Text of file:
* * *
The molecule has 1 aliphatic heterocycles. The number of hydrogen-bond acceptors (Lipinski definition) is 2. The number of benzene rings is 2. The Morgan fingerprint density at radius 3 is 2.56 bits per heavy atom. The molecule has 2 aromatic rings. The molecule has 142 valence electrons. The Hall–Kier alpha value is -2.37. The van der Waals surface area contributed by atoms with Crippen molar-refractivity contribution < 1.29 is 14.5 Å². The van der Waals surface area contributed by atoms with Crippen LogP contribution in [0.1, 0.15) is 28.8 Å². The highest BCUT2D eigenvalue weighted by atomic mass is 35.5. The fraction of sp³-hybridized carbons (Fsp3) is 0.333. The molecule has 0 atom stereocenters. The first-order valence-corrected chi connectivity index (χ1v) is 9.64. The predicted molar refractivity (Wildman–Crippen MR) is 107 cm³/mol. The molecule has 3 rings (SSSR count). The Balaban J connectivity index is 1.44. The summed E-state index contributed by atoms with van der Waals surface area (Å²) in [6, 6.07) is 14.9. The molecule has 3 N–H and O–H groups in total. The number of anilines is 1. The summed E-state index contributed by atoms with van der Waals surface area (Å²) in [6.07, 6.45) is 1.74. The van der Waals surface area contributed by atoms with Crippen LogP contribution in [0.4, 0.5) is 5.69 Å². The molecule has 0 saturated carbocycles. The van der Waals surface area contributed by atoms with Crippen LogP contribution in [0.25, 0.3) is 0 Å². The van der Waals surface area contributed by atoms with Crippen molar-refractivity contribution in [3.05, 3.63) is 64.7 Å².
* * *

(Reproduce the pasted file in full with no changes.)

The molecule has 1 aliphatic heterocycles. The number of hydrogen-bond acceptors (Lipinski definition) is 2. The number of benzene rings is 2. The Morgan fingerprint density at radius 3 is 2.56 bits per heavy atom. The molecule has 2 aromatic rings. The molecule has 142 valence electrons. The Hall–Kier alpha value is -2.37. The van der Waals surface area contributed by atoms with Crippen molar-refractivity contribution < 1.29 is 14.5 Å². The van der Waals surface area contributed by atoms with Crippen LogP contribution in [0.1, 0.15) is 28.8 Å². The highest BCUT2D eigenvalue weighted by atomic mass is 35.5. The fraction of sp³-hybridized carbons (Fsp3) is 0.333. The molecule has 0 atom stereocenters. The first-order valence-corrected chi connectivity index (χ1v) is 9.64. The predicted molar refractivity (Wildman–Crippen MR) is 107 cm³/mol. The molecule has 3 rings (SSSR count). The Balaban J connectivity index is 1.44. The summed E-state index contributed by atoms with van der Waals surface area (Å²) in [6, 6.07) is 14.9. The molecule has 3 N–H and O–H groups in total. The number of anilines is 1. The summed E-state index contributed by atoms with van der Waals surface area (Å²) in [6.07, 6.45) is 1.74. The van der Waals surface area contributed by atoms with Crippen LogP contribution in [0.4, 0.5) is 5.69 Å². The molecule has 0 saturated carbocycles. The van der Waals surface area contributed by atoms with Crippen LogP contribution in [0.25, 0.3) is 0 Å². The van der Waals surface area contributed by atoms with Crippen molar-refractivity contribution in [3.05, 3.63) is 64.7 Å².